Presentation on theme: "Telling a Story: Turning Numbers Into Information and Knowledge Jon Hall, PARIS21."— Presentation transcript:
Telling a Story: Turning Numbers Into Information and Knowledge Jon Hall, PARIS21
NSOs: Data Disseminators or Knowledge Builders?
People’s Knowledge of Official Measures of Economic Performance What U.S. Consumers Know About Economic Condition Richard Curtin Research Professor and Director Survey of Consumers - University of Michigan
Statistics are worthless unless they are used!
Boring Not relevant to people’s lives Statistics are often perceived as
The last 2 cm is the most important
PUBLIC DATA DISSEMINATION SCENARIO DATA National Statistical System MEDIA Internet, CD, Books, TV, Newspapers, Presentations INTERPRETERS AUDIENCE Public, Policymakers, Students Journalists, Activists, Researchers, Teachers Source: Gapminder
DATA National Statistical System MEDIA AUDIENCE INTERPRETERS BUT THIS IS NOT THE CASE...BECAUSE... BORING DIFFICULT EXPENSIVE Source: Gapminder
11 Methods/calculations Data entry & editing Data collection/surveys/adm. registers (Master plan/strategy/MDGs/PRSPs/etc.) User-friendly presentation Tabulation
12 Find the story Tell the story Spread the story
13 Find the interesting stories Don’t be afraid to make statistics interesting – they are! But how to find the interesting story?
14 Requires analysis… In a complex society, readers need to be guided through the numerical jungle: “What do the numbers really mean”? Informed users and the general public need explanations, interpretation and comment
15 Analysis also Forces us to look closer at the data: concepts, definitions, measurements, sampling, etc. … and provides feedback into the statistical production process, increasing the quality of statistics, by uncovering errors and mistakes
16 Analysis means … Selecting among all the possible numbers What is… –Important? –Interesting? –New…? Making the figures comparable And comparing: pointing out differences, trends and tendencies –Over time –Between groups
17 Finding the Story Pick an indicator and ask …. What is the level and the rate of change for the nation? How do different subgroups/regions etc differ? What is driving the change? How much change affect other aspects of life? How does this compare with other countries?
18 Telling the Story Short Simple Communication – Use Plain Language
19 General motto: KISS! Keep It Short and Simple! This applies to: – Tables – Graphs – Titles – Text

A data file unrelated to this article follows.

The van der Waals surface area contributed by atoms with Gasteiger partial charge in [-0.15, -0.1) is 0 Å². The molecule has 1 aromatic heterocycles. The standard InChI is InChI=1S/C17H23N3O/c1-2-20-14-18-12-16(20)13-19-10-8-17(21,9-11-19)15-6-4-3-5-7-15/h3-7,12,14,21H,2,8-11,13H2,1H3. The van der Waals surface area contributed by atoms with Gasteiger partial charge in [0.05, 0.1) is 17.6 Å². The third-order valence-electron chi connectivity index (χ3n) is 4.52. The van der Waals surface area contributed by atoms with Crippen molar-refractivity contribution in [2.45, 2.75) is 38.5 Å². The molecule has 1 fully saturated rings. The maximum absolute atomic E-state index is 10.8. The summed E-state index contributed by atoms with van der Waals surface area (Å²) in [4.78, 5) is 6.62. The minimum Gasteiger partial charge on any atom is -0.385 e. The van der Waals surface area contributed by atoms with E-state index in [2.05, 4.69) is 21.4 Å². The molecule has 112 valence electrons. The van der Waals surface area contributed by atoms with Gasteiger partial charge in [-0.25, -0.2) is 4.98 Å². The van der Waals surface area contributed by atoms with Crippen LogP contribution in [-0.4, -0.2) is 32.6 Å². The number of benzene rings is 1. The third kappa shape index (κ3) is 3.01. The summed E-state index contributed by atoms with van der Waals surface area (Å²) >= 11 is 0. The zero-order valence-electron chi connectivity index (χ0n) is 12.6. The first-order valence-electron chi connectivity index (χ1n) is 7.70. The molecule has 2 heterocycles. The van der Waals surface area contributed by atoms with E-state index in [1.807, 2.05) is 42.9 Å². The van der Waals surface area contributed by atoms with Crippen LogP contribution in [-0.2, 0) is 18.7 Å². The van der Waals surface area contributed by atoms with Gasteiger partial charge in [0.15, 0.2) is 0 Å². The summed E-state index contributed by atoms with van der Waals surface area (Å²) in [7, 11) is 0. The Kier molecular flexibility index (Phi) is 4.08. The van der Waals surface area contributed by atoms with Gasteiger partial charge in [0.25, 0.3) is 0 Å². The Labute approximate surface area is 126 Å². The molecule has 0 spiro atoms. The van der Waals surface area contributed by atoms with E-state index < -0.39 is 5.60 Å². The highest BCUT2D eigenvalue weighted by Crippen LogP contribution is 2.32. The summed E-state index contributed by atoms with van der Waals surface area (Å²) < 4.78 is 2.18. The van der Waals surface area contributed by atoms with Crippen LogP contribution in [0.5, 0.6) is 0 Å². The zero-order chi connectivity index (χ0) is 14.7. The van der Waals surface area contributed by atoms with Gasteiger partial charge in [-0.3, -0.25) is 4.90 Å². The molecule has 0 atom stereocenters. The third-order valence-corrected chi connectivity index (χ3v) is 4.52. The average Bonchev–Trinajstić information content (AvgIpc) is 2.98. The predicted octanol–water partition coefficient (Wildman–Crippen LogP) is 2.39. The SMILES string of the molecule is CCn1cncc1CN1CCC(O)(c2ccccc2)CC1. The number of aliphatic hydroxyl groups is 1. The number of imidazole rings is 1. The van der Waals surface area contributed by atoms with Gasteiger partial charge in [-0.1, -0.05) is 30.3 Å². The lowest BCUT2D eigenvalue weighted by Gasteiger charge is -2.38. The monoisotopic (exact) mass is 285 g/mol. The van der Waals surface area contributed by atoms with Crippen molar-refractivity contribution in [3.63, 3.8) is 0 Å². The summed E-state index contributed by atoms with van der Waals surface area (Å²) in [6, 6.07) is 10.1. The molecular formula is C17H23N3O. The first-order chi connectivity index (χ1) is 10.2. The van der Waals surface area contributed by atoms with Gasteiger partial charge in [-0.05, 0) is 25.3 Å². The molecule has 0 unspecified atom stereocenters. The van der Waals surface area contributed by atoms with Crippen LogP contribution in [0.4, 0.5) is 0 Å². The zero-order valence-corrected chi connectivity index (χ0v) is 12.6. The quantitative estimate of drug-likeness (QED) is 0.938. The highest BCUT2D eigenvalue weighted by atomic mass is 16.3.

20 General motto: KISS! User-friendly presentation of statistics Guide to creating a dissemination strategy and dissemination guidelines for developing and transition countries On www.paris21.org
21 User-friendly? From: 2004 Census, Qatar
22 Literacy rate. Adult men and women MenWomen 193530.88.0 194544.313.5 195047.716.7 195556.321.3 196054.821.1 196564.727.6 etc.:: From: Statistical Indicators 1923-2004, Turkstat User-friendly?
23 General motto: KISS! Men & Women not Males & Females People not Persons
24 General motto: KISS! A female born in 2010 has a life expectancy at birth of 77.3 years Or In 2010 a baby girl can expect to live to be more than 77.
25 Telling The Story Use new ICT tools and other techniques
Telling The Story Ask 4 questions: What do we have/use traditionally to present our statistical data? Are all these options effectively helping us to reach our different audiences? What are the new possibilities in this area? Are they better suited for our targets and will they help improve communication on statistics?
Gapmider 27 Factbook on Gapminder
30 Spreading the Story
Web 2.0 – Information Explosion Search engines Government and NGO websites Communication tools – youtube for video, Interactive documents Discussion forums on data – Many eyes, swivel Wikis Mash-ups – E.g. google maps plus data on [war, water, mobility…] from 3G phones Information and misinformation explosion
32 Traditional dissemination model Media The public Libraries Education Government/org. Business NSI The role of the media
33 “New” dissemination model The public Libraries Education Government/org. Business NSI Media
34 The media are of vital importance because: They represent an important channel of dissemination They help increase the visibility and public recognition of the NSO –And can improve the publics trust in statistics
35 Statistician and journalist: Like cat and dog?
36 We must cooperate Journalists are our best friends …
37 Two basic rules when communicating with the media: Equal treatment –No pre-release access Establish a release calendar
38 In many NSOs dissemination is still limited, because: Focus on data collection and processing Lack of experience (and coordination) ”Fear of dissemination”? Lack of dissemination strategy and guidelines
“Statistics are people with the tears washed away” Jon.Hall@oecd.org —Victor Sidel